• Application layer attacks
  • 20. Malicious Attacks
    • Password attacks
      • Password guessing
      • Dictionary attack – tries common words from the dictionary with common password names
      • Other, more resource-intensive approaches include:
        • Key search
        • Exhaustive search
        • Brute force attack
      • Social engineering – based on persuasion, disclosed by the user
      • Password sniffing – software based network management tools
        • Countermeasure for sniffers: encryption
  • 21. Malicious Attacks
    • Insider attacks
      • Misuse incidents originating from intentional or inadvertent actions of employees
      • First line of defense is good management supported by monitoring
        • Supervisors are key security control points for employee monitoring
        • Automated software agents called policy managers or policy enforcement systems also help
  • 22. Role and Use of Policy Managers
    • Automated policy managers are effective tools
      • Defend against unauthorized access to confidential data and proprietary information
      • Provide the ability to filter network transactions through custom policies
      • Control the distribution of unsuitable or offensive content and inappropriate activities
      • Regulate the enterprise’s e-mail traffic by defining and enforcing rules governing:
        • Spam
        • Filter content
        • Implementation of encryption and digital signature policies
  • 23. Use of Sniffers
    • Sniffers are common utilities, employed to read any information in packets transmitted over a network
      • Can be used to map the entire network topology
      • Captures information necessary to determine:
        • Number of computers on the network
        • What they access
        • Which clients run what services
    • Defense against sniffing is:
      • Encryption
      • Strong physical security
    • Internet-facing sniffers are a good countermeasure for network intrusion
  • 24. IP Spoofing
    • IP spoofing is an address attack in which the malicious agent electronically impersonates another network party through its IP address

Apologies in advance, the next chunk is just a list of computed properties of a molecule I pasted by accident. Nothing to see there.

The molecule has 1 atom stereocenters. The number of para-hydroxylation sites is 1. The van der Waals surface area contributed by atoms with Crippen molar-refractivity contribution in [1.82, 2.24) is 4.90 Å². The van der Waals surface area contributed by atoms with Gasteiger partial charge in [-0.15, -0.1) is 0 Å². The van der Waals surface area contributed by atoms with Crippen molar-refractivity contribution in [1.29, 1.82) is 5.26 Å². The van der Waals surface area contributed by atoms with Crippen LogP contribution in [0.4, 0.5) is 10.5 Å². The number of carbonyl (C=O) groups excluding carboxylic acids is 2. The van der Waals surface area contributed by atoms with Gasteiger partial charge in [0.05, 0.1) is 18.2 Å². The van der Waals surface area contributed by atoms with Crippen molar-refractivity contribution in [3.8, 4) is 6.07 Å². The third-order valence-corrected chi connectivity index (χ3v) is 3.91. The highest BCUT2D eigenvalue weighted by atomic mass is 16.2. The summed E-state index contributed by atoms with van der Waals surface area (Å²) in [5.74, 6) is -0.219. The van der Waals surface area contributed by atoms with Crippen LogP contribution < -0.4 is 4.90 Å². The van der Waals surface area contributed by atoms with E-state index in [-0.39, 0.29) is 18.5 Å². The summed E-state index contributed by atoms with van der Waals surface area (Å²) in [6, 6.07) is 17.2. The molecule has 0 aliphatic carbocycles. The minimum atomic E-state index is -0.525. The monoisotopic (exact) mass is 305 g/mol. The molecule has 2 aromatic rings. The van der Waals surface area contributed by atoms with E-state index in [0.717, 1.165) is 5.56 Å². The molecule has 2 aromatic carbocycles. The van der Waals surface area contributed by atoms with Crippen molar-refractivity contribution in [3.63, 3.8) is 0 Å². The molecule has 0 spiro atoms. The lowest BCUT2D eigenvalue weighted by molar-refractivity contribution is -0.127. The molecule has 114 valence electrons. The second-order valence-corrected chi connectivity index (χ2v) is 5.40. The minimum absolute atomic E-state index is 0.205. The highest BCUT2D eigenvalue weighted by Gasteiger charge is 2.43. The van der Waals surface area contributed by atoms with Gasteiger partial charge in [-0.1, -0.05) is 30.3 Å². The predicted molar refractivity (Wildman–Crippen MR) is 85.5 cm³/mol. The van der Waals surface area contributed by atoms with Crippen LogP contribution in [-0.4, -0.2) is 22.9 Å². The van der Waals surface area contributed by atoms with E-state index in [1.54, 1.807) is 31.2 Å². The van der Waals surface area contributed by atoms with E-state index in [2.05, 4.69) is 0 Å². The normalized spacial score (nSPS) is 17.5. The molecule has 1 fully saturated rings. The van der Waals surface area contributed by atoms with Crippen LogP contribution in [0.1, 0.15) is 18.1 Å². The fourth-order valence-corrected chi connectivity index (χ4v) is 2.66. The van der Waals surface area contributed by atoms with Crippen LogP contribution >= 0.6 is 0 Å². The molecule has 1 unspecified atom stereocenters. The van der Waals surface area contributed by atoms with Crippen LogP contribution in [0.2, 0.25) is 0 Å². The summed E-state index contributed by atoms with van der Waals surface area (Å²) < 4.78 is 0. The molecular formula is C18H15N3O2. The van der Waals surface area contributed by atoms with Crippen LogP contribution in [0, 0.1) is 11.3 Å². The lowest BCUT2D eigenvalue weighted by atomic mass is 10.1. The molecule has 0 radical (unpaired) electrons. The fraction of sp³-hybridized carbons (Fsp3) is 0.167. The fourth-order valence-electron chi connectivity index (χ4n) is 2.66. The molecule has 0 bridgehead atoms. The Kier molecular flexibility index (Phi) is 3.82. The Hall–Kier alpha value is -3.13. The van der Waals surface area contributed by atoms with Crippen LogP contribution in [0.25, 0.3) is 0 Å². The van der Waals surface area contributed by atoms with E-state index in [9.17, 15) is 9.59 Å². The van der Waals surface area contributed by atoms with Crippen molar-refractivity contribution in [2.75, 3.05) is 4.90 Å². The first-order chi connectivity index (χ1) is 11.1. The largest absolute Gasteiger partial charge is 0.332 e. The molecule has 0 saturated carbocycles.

• Prevention of IP spoofing can be done using
      • Programmed routers and firewall mechanisms
      • Encrypted systems such as SSH (secure shell) for authentication services
  • 25. Denial of Service (DoS)
    • DoS attacks affect the availability transmission media
      • Degrades the availability of information
      • Designed to cost the target time and money
      • Can be launched in numerous ways – most common form:
        • DoS flood – overload the system’s servers, routers, or DNS to the extent that service to authorized users is delayed or prevented
      • Disables a particular network service
  • 26. Man-in-the-Middle Attacks
    • Ability to read and modify all messages passed between two parties without their knowledge
      • Possible outcomes of such attacks include:
        • Theft of information and hijacking of an ongoing session
        • Traffic analysis to derive information about a network and its users
        • Denial of service and corruption of transmitted data
        • Introduction of new information into network sessions
  • 27. Application Layer Attacks
    • They take advantage of weaknesses in popular applications and application services
      • Common attacks include:
        • Buffer overflows – which exploit poorly written code that improperly validates input to an application
        • Cross-site scripting flaw – which allows web applications to drop attack scripts on a user’s browser
        • Invalidated parameters – web requests that are not validated before being used by the application
        • Command injection attacks – web applications are allowed to pass parameters containing malicious commands to be executed on an external system
    • Favored approach against Internet-based attacks: